It was not unreasonable to assume the end of an illegal occupation in Harney County meant the end of a public circus in which armed, self-described patriots threatened violence against authorities if challenged. But the circus continues, despite the evacuation of the Malheur National Wildlife Refuge headquarters and jailing of some of its ringleaders. It continues because of a trail of troublesome questions left by the Federal Bureau of Investigation, otherwise credited for bringing the standoff to an end after exercising weeks of restraint.
The circumstance plays into the hands of militants and others who argue the federal government runs a rigged game with citizens in deciding best uses of public lands. Oregon investigators, reviewing the roadside shooting of Robert “LaVoy” Finicum, decided two unaccounted-for shots were likely fired by an FBI agent at the scene and that four FBI colleagues may have helped him to cover it up.
It's a concerning development. Neither of the bullets hit Finicum — the three fatal strikes were defensibly fired by two Oregon State Police troopers, investigators say — and yet empty bullet casings that could account for the two stray shots have not been found. In a source-attributed report last week, Les Zaitz of The Oregonian/OregonLive reported that FBI agents at the scene had, following Finicum's shooting, “searched the area with flashlights and then huddled ... and one agent appeared to bend over twice and pick up something near where the two shots likely were taken.”
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If unaccounted-for shots were fired by an agent, and agents are found to have acted collusively to cover it up, the agents should be canned: for altering evidence at the scene (forensics 101), for contravening the first best purpose of the profession (serve the public by seeking truth), for an ethical lapse so great as to be called connivance (read: corruption). Oregonians now await findings of a criminal investigation of the agents by the U.S. Justice Department's inspector general. It should be no surprise that anyone with a bone to pick with the feds now has a promising bone to pick with the feds — fair enough. But conspiracy theorists, meanwhile, feed on the developments as a form of vindication, and any chance of useful discourse about public lands management is set back. May the probe be swift.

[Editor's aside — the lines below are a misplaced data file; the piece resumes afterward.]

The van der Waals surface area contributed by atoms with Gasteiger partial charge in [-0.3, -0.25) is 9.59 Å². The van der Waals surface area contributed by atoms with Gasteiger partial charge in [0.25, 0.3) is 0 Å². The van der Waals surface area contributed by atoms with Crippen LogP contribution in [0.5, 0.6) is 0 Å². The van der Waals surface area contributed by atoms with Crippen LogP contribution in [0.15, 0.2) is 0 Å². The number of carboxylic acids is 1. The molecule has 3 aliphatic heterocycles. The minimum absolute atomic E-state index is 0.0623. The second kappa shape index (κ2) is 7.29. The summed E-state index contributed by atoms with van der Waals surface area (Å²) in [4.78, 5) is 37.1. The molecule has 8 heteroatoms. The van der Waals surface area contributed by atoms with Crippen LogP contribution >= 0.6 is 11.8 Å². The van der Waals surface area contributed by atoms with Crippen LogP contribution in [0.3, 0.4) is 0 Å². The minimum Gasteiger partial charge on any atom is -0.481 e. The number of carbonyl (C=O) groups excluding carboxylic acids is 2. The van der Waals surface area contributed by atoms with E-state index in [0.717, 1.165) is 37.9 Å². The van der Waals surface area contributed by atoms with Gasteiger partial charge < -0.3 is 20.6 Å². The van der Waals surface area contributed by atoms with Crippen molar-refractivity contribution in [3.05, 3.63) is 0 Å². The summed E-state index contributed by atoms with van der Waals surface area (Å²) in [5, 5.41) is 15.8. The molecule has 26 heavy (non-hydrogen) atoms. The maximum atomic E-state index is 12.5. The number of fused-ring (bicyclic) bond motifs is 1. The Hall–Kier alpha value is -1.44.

Oregonians deserve a full unpacking of the role and actions of FBI agents in the final minutes of Finicum's life.
Improbably, the circus expands, courtesy of Glenn Palmer. He's the Grant County sheriff who met with refuge occupiers and argued to authorities to meet some of their demands, notably the release from prison of two Harney County ranchers and the retreat of FBI agents tasked with bringing a peaceful end to the takeover. The Criminal Justice Division of Oregon's Justice Department, responding to complaints about Palmer, is investigating him. May this probe be swift, too. Valerie Luttrell, manager of the John Day dispatch center serving law enforcement agencies, said Palmer was judged to be a “security leak” by authorities and that Palmer promotes his personal agenda “over the welfare and safety of the general public he is sworn to protect,” Zaitz reported.
And then there are untethered but elected leaders from elsewhere, mainly. Prominent among them is Nevada Republican Assemblywoman Michele Fiore, who flew to Portland to protest Ammon Bundy's detention and told the Las Vegas Sun that the Malheur occupation was justified. She previously had met up with peer lawmakers from Idaho and Washington in joining Oregon Rep. Dallas Heard, who led them on an ostentatious and risky “fact-finding mission” to the refuge, raising doubt about who in elected office can differentiate those in civil authority from those in positions of political leadership. These lawmakers, whose sympathies lie with lawbreakers, have managed not to advance public discourse about public lands management but instead deepen resentments.
No matter. Probes centering on the FBI and Sheriff Palmer ensure that the Malheur debacle is distraction enough to thwart a much-needed public discussion about federal lands — precisely as Harney County residents seek healing following their hijacking. It may seem quaint to some, but folks in and around Burns would like to get on with life as it was before self-proclaimed but errant constitutional scholars showed up and threatened another Ruby Ridge-style bloodbath.
Oregonians deserve a full unpacking of the role and actions of federal agents in the final minutes of Finicum's life. The FBI's credibility is on the line. But so, too, is the delicate balance between law-abiding citizens who try to make things work and the few who obstruct because they act as if laws do not apply to them.